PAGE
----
On Tuesday we had the pleasure of meeting Kerry Whitehouse from the Community Rescue Service (CRS). What was meant to be a story about how we ran the Belfast City Marathon to raise money for their service, turned into so much more.
We got to meet an incredibly inspiring individual from a vibrant and vital organisation. We only really found out more about her, when we got on the phone a day later to get a bit more information about a few things. More on that in a sec.We had 10 enthusiastic runners take part in 2 relay teams (one or two needed a little extra push to find that initial enthusiasm by one of our project planners, Katie Murray, but all completed their leg with pride. John McCann, a Business Development Manager at Synergy Learning, completed the whole thing without breaking a sweat!).
Once we handed over the money we turned the camera on and asked Kerry to tell us a little bit about Community Rescue Service (Watch our chat with Kerry below). We learned that CRS handled 404 call-outs last year alone. That's more than one person a day going missing. Usually this is someone who is in a vulnerable state and much of the time it's someone dealing with suicidal thoughts or mental anguish of some form.
The entire service is run by volunteers and public donations. When you consider this service doesn't end a search until they find a person, you can imagine how much resources they go through and how important it is for them to get support. Last year, one search took 4 weeks to find someone, and they kept going until they did.
Back to Kerry though. We gave her a call the next day to get a couple of details for this blog. We found out that she works as a cleaner during the day. When she gets home she gathers up her kit and grabs a train and a bus to get to their headquarters in Belfast (which she pays out of her own pocket).
When we asked her why she got involved in the first place, she told us that two years ago someone in her local community went missing and the family asked for people in the area to help with the search. She was so moved by this experience that she asked a volunteer from CRS there on the day how she could get involved and has been a volunteer ever since.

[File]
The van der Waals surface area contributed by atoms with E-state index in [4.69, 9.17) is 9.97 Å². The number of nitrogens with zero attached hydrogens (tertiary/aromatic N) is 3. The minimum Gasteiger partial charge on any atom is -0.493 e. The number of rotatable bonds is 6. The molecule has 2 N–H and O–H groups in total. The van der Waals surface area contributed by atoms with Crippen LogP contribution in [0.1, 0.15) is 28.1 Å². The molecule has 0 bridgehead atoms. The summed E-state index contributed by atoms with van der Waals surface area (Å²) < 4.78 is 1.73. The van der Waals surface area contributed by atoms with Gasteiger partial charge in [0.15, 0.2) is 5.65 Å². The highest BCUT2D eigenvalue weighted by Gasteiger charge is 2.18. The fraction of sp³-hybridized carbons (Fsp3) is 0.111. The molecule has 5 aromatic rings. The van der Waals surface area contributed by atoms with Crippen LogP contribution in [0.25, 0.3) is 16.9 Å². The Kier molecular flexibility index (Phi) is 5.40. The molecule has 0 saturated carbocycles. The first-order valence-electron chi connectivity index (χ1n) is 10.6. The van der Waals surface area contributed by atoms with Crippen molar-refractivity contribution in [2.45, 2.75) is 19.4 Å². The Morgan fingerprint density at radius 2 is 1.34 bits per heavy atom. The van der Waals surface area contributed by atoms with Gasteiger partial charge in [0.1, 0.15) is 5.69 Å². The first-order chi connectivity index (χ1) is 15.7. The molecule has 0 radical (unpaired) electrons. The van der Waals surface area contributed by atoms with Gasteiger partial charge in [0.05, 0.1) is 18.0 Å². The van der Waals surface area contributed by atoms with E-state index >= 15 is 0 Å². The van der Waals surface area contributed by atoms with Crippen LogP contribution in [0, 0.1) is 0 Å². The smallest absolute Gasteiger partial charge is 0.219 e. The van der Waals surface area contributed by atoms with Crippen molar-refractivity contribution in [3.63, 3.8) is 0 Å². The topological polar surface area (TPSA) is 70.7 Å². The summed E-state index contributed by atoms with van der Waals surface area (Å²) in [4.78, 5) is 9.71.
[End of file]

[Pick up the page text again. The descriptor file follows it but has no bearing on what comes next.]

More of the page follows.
Kerry lost 6 stone in the early days of joining the crew! It didn't take long for her to realise that she needed to be fit to cope with the demands of being out on a long search across difficult terrains at times. She joined Slimming World and committed to reaching her goals. It is clear that this is Kerry's life purpose - she is brimming with passion and pride for the service. She said her confidence has sky-rocketed and she loves what she does every day.
She didn't let us off the phone without me committing to support the service some Friday or Saturday night when they patrol the 8 bridges in Belfast for vulnerable people. We already have a couple of people from the team who are also keen to do this some night soon.
Well done to Kerry and Community Search and Rescue and thank you to our team who challenged their own limits to run in the marathon and go to the effort of raising funds.
There a number of ways you can support this amazing service if you're feeling inspired:
Donate money for vital supplies: TEXT TO DONATE. Simply text CRS followed by an amount to 70085 (For example donate £20 by texting CRS20 to 70085)
Donate your time: Contact firstname.lastname@example.org to talk to someone about the many ways they could really use your help on the ground. They need drivers, fundraisers and search support.
Kerry and the team are especially hopeful to find people to build a strong CRS support team in the Belfast area. This is vital to the running of the Belfast team and help the operational volunteers (the trained search and rescue crew) with the day to day running of the unit. Volunteers help with fundraising, collections, maintenance of the unit and helping to provide food and drink on long callouts. If there's a call-out to search for someone during a collection day we end up losing that potential fundraising. A support team member could take over this role.